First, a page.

By Meera Gandhi
The Antarctic ice sheet is the largest ice store on earth – Area: 5.4 million square miles (14 million kilometers), Mass: 7.2 million cubic miles (30 million cubic meters). It is the highest, driest, coldest, and windiest continent on Earth. In all sense, it is an Incredible Bucket List Destinations for Once in a Lifetime Trip.
So in March this year, I embarked on an expedition to Antarctica. Antarctica, the vast, untouched continent is one of the few places left on Earth that has not been reshaped by human activities. The trip was organized by a group called Dybrkr that is seeking to call attention to Climate change and the damage human commerce is doing to damage the planet and the human species.
I met some incredible people along the way and got to see stunning nature and witness astonishing displays of joy and creativity. One of the people I met was the amazing Colin O’Brady, and it just happened to be his birthday! Colin is inspirational light to all when he shows everyone by his feats that nothing is impossible. Antarctica echoes this sentiment – “If you think it, you can do it!”
Guy Laliberte, the billionaire who started cirque de soleil was on the trip wearing his Pequot outfit totally whimsical and captivating. Steve Martocci founder of splice music and his wife Kelly were aboard to spread the message of saving our planet as was DJ Blondish and a host of influencers from every field imaginable.
The Foyn Harbor and Governoren shipwreck
Our Antarctica expedition took us to Foyn Harbor, Enterprise Island where we went close up to see the shipwreck of the Governoren. I found the story below in the NYT.
“In the 1900s, Antarctica was the hub of new whaling activity, and the Governoren, once a cattle carrier, eventually functioned as one of the largest whaling factory ships of her time. In terms of capacity, the Governoren was known for once producing more than 22,000 gallons of oil. The Norwegians considered the ship a leader among factory ships and one of the most technically sophisticated.
On January 27, 1915, after a successful whaling mission wrapped up, the crew threw a party (as was standard practice aboard floating factories) to celebrate the success of a long and laborious mission hunting and processing whales, and the anticipated journey home. Because the Governoren’s working decks were designed for flensing, and not for dancing and partying, the celebration was held below decks.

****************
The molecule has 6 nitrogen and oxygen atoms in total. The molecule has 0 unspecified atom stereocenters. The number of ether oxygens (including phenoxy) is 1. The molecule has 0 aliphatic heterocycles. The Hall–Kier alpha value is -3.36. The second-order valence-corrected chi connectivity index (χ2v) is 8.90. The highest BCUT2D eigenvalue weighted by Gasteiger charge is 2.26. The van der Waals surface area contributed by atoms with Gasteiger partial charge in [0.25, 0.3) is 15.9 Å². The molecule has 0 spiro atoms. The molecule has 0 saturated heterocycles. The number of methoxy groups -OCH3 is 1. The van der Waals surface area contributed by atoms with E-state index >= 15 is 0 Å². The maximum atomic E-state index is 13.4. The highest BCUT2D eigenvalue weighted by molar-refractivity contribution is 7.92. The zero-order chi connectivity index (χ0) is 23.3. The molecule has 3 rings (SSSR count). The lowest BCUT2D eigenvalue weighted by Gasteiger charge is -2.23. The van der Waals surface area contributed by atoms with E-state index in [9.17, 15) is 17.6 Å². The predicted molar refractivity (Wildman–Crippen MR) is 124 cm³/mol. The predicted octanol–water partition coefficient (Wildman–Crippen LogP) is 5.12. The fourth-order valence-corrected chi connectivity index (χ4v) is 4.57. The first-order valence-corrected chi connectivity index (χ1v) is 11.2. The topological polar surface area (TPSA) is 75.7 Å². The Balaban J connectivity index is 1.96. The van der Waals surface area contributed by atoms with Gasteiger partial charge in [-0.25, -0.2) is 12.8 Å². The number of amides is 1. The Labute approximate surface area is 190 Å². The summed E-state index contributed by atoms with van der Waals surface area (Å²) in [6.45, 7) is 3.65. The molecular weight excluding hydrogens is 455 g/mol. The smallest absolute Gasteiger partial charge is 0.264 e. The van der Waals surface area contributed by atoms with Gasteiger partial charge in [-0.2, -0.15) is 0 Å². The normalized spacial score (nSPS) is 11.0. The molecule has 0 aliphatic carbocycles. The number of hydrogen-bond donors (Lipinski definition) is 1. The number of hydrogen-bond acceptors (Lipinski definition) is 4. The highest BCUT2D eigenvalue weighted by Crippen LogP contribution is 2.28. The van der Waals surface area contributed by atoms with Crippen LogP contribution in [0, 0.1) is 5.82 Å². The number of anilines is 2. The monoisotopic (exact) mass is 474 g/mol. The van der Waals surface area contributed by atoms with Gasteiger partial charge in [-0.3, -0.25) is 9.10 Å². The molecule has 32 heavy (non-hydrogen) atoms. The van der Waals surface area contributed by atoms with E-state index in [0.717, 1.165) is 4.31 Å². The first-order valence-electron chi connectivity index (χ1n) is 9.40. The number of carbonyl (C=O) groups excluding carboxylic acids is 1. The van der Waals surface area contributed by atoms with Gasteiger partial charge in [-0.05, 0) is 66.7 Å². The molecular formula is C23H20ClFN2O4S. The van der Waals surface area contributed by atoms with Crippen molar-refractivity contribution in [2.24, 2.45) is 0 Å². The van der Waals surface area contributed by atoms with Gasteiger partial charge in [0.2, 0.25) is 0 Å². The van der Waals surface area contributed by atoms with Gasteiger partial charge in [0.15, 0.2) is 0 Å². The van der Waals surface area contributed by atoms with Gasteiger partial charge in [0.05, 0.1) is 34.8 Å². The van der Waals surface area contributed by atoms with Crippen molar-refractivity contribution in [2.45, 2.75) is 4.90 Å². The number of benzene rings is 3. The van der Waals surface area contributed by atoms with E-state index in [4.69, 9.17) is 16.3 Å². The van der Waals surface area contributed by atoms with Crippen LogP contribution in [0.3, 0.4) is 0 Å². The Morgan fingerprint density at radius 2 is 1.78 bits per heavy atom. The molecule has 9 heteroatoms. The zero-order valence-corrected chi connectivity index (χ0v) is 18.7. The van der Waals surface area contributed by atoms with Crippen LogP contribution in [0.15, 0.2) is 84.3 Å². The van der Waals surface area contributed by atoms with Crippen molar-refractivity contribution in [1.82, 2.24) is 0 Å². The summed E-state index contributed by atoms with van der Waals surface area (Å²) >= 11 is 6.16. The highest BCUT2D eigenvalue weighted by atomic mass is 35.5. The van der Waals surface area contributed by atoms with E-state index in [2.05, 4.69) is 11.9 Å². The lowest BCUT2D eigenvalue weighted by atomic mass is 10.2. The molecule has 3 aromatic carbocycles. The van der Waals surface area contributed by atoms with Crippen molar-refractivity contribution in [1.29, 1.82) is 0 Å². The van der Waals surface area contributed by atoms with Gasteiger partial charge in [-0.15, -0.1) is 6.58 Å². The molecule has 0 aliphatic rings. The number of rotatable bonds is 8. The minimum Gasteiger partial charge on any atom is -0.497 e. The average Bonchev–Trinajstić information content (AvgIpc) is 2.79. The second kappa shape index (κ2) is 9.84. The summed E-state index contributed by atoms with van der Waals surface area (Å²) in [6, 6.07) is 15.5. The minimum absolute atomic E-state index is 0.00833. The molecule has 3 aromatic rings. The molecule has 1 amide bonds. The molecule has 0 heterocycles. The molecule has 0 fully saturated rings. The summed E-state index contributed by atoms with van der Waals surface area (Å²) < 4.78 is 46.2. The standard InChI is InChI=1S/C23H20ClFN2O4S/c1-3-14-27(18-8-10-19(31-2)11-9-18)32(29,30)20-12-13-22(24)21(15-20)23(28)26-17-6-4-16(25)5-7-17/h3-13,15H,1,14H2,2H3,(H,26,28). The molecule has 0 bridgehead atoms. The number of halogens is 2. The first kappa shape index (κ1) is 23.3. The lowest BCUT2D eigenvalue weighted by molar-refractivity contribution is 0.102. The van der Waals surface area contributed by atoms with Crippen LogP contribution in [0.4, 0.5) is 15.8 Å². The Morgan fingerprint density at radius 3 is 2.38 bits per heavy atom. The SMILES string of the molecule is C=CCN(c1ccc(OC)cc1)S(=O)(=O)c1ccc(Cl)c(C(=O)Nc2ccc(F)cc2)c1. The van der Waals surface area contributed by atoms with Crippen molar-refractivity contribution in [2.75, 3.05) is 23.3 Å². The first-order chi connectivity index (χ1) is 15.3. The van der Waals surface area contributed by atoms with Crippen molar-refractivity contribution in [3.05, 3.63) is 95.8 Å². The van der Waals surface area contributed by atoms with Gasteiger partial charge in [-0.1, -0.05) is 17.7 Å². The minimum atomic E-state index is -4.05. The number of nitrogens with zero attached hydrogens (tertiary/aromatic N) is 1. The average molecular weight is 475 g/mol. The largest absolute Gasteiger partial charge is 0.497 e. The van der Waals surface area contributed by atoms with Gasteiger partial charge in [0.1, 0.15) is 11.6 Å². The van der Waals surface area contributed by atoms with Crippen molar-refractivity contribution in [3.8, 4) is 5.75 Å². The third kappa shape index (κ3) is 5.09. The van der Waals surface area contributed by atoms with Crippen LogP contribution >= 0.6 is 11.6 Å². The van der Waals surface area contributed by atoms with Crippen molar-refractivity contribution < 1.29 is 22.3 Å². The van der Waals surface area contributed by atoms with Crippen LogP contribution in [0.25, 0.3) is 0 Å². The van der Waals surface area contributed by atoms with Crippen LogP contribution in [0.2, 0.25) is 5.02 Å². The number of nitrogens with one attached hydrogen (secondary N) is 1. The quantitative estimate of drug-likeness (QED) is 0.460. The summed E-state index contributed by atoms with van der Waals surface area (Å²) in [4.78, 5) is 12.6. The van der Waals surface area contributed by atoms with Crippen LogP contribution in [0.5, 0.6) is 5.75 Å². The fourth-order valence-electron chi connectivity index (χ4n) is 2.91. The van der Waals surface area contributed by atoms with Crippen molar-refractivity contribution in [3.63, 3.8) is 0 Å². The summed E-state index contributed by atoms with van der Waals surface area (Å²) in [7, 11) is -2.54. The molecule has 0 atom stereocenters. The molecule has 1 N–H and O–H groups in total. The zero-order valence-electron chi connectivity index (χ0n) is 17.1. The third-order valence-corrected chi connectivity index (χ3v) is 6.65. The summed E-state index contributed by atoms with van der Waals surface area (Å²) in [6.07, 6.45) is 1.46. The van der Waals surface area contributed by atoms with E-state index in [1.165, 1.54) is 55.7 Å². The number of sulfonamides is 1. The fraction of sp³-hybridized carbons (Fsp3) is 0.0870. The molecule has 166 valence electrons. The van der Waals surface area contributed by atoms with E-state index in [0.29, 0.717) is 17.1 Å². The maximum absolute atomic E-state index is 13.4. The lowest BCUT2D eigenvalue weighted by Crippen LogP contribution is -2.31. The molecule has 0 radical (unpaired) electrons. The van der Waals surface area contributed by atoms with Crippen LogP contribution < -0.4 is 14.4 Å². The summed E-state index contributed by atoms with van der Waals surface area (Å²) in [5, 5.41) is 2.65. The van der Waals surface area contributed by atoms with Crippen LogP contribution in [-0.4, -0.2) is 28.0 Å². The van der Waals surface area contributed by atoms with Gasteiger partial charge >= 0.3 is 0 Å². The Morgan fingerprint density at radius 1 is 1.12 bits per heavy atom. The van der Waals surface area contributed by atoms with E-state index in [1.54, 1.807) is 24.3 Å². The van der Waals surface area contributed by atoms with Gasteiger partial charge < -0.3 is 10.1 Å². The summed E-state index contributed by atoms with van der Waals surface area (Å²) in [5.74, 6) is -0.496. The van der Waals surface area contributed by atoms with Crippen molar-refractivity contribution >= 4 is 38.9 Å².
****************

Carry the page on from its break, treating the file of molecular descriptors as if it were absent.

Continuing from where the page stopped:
Someone, perhaps while dancing too boisterously, knocked a lamp off a table and the ship caught fire. The Governoren was of course full of thousands of gallons of whale oil, ready and waiting to be hauled back to Norway. This oil fueled the fire, causing it to quickly grow out of control.
Although resulting in the terrible loss of whale oil and of a historic ship, the captain set Governoren aground and the entire crew of 85 was able to escape, only to watch the blazing ship burn to ruin. None of the crew members were injured by the fire; all were rescued by another whaling ship that was nearby.”
Today, the wreckage of the Governoren lies in wait for the occasional Antarctic cruise visitor to Foyn Harbor. The rusting remains, leftover wooden flensing boats, and old whale oil barrels remind us of the ship’s long history. I was happy to be able to get so close to the Governoren.
The Drake Passage
The next day, as we crossed the Drake Passage, I reflected on the many highlights like the polar plunge into the freezing waters, the zodiac rides to see the animals, discussions with amazing people on the trip, and so on. Wikipedia says: The Drake Passage is considered one of the most treacherous voyages for ships to make. Currents at its latitude meet no resistance from any landmass, and wave top 40 feet (12 m), hence its reputation as “the most powerful convergence of seas”.
As the Drake Passage is the narrowest passage around Antarctica, its existence and shape strongly influence the circulation of water around Antarctica and the global oceanic circulation, as well as the global climate. The bathymetry of the Drake Passage plays an important role in the global mixing of oceanic water. The Pacific Ocean is 40 centimeters higher than the Atlantic Ocean. Climate preservation is the key to the survival of our planet.
The last part of our amazing Antarctica adventure was Buenos Aires, where my daughter Madame Gandhi delivered a stellar performance at Casa Brandon culture club. Staying at Palacio Duhau was absolutely stunning with a 5-star vegan restaurant and superb service. Casa Brandon club has live performances by amazing artists every night and has joyful, upbeat, and happy energy.
Antarctica echoes my motto, “We are to the universe only as much as we give back to it.” Antarctica reminds me of the great privilege it is to be born as a divine-human on this truly amazing planet and that each day is such a precious gift. It takes billions and billions of years to be born as a human. Let’s not waste a moment of that. Each of us has a divine purpose and more so after this Antarctica adventure, I bow to the divine light in all.
(The author is a humanitarian, mother, author, and businesswoman. She is also the founder and CEO of The Giving Back Foundation.)